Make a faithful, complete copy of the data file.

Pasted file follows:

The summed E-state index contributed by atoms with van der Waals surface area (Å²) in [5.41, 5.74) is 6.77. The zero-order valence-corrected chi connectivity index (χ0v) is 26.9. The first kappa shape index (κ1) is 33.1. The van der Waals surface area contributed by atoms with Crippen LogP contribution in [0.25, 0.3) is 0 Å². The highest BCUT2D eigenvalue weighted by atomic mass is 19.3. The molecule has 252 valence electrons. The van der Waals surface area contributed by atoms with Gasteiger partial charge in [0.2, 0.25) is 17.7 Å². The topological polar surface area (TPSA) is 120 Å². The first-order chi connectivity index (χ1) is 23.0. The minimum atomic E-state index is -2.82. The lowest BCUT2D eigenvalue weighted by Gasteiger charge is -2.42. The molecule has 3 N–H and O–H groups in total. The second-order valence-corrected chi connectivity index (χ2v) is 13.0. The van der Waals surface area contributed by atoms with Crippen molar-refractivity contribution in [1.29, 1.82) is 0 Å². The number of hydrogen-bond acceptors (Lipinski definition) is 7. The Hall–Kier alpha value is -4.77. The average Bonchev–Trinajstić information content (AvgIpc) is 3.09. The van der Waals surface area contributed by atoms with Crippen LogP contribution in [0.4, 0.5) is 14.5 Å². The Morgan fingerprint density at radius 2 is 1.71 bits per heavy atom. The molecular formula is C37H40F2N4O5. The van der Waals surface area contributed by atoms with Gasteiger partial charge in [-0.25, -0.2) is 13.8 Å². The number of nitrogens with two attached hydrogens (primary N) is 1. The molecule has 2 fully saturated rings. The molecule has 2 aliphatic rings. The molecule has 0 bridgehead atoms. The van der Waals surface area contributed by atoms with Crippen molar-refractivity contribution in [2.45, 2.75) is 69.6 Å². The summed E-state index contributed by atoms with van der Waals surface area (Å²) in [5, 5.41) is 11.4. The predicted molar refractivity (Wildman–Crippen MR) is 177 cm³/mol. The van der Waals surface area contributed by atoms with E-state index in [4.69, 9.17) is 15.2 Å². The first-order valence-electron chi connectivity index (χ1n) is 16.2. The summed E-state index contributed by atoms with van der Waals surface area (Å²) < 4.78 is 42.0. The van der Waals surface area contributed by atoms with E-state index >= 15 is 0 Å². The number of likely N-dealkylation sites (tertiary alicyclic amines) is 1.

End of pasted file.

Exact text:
The summed E-state index contributed by atoms with van der Waals surface area (Å²) in [5.41, 5.74) is 6.77. The zero-order valence-corrected chi connectivity index (χ0v) is 26.9. The first kappa shape index (κ1) is 33.1. The van der Waals surface area contributed by atoms with Crippen LogP contribution in [0.25, 0.3) is 0 Å². The highest BCUT2D eigenvalue weighted by atomic mass is 19.3. The molecule has 252 valence electrons. The van der Waals surface area contributed by atoms with Gasteiger partial charge in [0.2, 0.25) is 17.7 Å². The topological polar surface area (TPSA) is 120 Å². The first-order chi connectivity index (χ1) is 23.0. The minimum atomic E-state index is -2.82. The lowest BCUT2D eigenvalue weighted by Gasteiger charge is -2.42. The molecule has 3 N–H and O–H groups in total. The second-order valence-corrected chi connectivity index (χ2v) is 13.0. The van der Waals surface area contributed by atoms with Crippen molar-refractivity contribution in [1.29, 1.82) is 0 Å². The number of hydrogen-bond acceptors (Lipinski definition) is 7. The Hall–Kier alpha value is -4.77. The average Bonchev–Trinajstić information content (AvgIpc) is 3.09. The van der Waals surface area contributed by atoms with Crippen LogP contribution in [0.4, 0.5) is 14.5 Å². The Morgan fingerprint density at radius 2 is 1.71 bits per heavy atom. The molecular formula is C37H40F2N4O5. The van der Waals surface area contributed by atoms with Gasteiger partial charge in [-0.25, -0.2) is 13.8 Å². The number of nitrogens with two attached hydrogens (primary N) is 1. The molecule has 2 fully saturated rings. The molecule has 2 aliphatic rings. The molecule has 0 bridgehead atoms. The van der Waals surface area contributed by atoms with Crippen molar-refractivity contribution in [2.45, 2.75) is 69.6 Å². The summed E-state index contributed by atoms with van der Waals surface area (Å²) in [5, 5.41) is 11.4. The predicted molar refractivity (Wildman–Crippen MR) is 177 cm³/mol. The van der Waals surface area contributed by atoms with E-state index in [4.69, 9.17) is 15.2 Å². The first-order valence-electron chi connectivity index (χ1n) is 16.2. The summed E-state index contributed by atoms with van der Waals surface area (Å²) < 4.78 is 42.0. The van der Waals surface area contributed by atoms with E-state index >= 15 is 0 Å². The number of likely N-dealkylation sites (tertiary alicyclic amines) is 1.